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Indicators of healthy work environments – a systematic review
University of Gävle, Faculty of Health and Occupational Studies, Department of Occupational and Public Health Sciences. University of Gävle, Centre for Musculoskeletal Research.ORCID iD: 0000-0002-2091-6396
Uppsala University, Department of Medical Sciences, Occupational and Environmental Medicine.
2012 (English)Conference paper, Abstract (Other academic)
Abstract [en]

Introduction

The interest in medical science has until now mainly focused on pathogenesis, how and why certain individuals become diseased. Despite legislation in the field of work environment, a century of labour inspections, and the efforts of thousands of occupational health consultants still 21% of the Swedish women and 15% of the Swedish men report to have had work-related disorders during the last twelve months. A different, and additional, way of approaching the problem of work related morbidity is to look at and learn from what constitutes healthy work environments and what might be key indicators of such sustainable work environments.

 

Aim

The purpose of this study was to systematically review the scientific literature and search for indicators of healthy work environments. Healthy work environments were defined as work environments that on both short and long term do not cause work-related morbidity.

 

Method

Eight major national and international databases for scientific publication were searched for research addressing indicators of healthy work environments using different combinations of keywords like healthy, good, work, workplace, work force, worksite, organization, work environment, business, indicator, and predictor. The search was limited to years 1990 – 2011, humans, and the languages English, Danish, German, Norwegian, and Swedish.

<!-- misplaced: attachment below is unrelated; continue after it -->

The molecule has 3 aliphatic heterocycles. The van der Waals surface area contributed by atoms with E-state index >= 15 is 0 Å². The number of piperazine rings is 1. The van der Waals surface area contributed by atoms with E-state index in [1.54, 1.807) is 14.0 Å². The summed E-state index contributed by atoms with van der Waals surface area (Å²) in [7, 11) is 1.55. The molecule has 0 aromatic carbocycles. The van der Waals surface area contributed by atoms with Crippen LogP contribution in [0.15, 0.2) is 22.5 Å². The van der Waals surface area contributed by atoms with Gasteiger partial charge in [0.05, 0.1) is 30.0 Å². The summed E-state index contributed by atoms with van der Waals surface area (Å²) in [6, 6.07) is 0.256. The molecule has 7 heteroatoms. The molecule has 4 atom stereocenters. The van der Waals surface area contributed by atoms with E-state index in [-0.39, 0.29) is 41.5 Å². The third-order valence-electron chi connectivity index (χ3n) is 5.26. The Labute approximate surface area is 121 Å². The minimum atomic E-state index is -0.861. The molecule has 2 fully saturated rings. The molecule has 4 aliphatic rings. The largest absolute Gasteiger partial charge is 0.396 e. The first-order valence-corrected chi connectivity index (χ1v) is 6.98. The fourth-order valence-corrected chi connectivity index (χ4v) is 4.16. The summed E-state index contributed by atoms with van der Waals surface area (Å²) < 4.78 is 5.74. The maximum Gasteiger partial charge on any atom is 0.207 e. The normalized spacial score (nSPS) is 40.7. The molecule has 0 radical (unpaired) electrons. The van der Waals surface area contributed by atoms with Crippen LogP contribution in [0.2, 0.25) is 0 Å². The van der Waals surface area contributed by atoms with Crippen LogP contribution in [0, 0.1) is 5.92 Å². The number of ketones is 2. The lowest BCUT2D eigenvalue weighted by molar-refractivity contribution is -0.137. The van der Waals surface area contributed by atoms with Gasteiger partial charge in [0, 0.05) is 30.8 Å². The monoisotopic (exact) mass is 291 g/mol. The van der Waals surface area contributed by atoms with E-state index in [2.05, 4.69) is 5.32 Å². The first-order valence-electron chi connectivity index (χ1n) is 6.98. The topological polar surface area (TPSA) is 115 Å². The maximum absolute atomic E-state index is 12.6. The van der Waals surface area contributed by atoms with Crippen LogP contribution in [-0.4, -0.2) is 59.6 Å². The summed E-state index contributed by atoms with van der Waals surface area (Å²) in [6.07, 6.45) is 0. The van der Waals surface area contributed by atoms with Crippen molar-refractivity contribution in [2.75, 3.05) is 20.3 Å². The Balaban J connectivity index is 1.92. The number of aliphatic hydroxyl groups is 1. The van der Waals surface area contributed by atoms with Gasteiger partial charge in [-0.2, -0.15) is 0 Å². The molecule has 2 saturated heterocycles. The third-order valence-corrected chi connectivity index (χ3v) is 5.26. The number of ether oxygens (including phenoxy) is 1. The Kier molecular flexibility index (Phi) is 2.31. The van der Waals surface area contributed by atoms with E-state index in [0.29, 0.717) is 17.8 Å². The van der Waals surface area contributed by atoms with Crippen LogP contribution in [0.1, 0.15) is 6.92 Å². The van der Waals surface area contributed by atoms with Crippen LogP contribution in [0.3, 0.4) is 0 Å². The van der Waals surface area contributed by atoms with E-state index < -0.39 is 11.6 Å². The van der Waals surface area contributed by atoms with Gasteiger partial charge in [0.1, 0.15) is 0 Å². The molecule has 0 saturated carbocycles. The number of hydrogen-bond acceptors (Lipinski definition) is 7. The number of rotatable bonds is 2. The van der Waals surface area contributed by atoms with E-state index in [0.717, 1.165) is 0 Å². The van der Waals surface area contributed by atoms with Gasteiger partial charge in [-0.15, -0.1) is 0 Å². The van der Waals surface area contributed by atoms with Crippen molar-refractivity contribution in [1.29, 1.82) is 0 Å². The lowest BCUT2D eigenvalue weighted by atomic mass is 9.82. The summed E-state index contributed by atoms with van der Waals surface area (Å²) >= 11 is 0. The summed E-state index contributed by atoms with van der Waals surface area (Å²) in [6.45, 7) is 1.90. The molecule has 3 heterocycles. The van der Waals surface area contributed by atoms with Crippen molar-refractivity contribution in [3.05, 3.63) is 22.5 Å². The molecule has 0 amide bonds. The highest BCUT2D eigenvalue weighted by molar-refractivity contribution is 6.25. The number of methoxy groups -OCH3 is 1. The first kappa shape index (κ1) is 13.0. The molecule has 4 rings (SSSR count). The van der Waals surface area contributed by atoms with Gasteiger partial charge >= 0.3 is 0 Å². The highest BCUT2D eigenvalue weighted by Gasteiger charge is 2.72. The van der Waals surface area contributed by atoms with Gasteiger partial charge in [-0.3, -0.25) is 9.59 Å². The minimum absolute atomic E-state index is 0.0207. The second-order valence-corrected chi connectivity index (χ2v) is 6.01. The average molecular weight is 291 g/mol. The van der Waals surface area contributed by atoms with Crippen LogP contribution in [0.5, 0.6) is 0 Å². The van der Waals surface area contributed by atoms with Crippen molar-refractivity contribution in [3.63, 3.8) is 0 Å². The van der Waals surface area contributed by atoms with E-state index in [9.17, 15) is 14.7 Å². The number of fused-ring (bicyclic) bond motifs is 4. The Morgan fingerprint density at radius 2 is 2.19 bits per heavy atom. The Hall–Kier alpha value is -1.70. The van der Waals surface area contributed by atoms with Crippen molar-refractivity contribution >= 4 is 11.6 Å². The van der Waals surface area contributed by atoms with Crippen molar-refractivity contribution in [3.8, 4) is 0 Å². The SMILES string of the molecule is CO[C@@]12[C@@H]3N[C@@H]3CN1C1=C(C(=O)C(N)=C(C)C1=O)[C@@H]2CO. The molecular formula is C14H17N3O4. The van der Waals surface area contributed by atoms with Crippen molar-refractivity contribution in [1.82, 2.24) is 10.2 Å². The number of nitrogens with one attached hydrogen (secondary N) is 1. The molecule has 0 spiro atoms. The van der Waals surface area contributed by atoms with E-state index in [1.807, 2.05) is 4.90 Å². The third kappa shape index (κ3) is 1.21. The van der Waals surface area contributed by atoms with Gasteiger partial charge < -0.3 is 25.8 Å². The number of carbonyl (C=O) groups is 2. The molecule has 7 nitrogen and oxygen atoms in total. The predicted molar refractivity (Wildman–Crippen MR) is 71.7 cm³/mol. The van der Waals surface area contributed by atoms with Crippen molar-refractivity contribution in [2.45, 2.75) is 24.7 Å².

Results

Altogether 19 768 publications were found. After excluding duplicates, non-relevant publications, or publications that did not comply with the inclusion criteria 22 peer-reviewed publications remained. Only one study explicitly addressing indicators of healthy work environments was found, suggesting that the presence of stress management programs in an organization might serve as indicator of a ‘good place to work’. Such organizations were more likely also to offer programs that encouraged employee well-being, safety and skill development than those without stress management programs. The other 21, mostly explorative, studies either investigated employee´s views on what constitute a healthy workplace, or were guidelines for how to create such workplaces. The nine most pronounced factors considered as important for a healthy workplace emerging from these studies were:  collaboration/teamwork; growth and development; recognition; employee involvement; positive, accessible and fair leader; autonomy/empowerment; appropriate staffing; skilled communication; and safe physical work. 

 

Conclusions

This systematic review demonstrates a lack of consensus about the concept of a healthy work environment/workplace/work organization as well as a shortage of studies concerning healthy work places, especially longitudinal ones. The factors considered important for a healthy workplace needs further investigation in order to draw any confirmative conclusions.

Place, publisher, year, edition, pages
2012.
Keyword [sv]
god arbetsmiljö, friska arbetsplatser, indikatorer
National Category
Environmental Health and Occupational Health
Identifiers
URN: urn:nbn:se:hig:diva-12686ISBN: ISSN 1650-3171 (print)OAI: oai:DiVA.org:hig-12686DiVA: diva2:547366
Conference
NES2012 - Nordic Ergonomics Society Conference, Saltsjöbaden, 19-22 augusti 2012
Available from: 2012-08-27 Created: 2012-08-27 Last updated: 2016-01-22Bibliographically approved

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http://av.se/Aktuellt/kunskapsoversikt/goda_arbetsmiljon/

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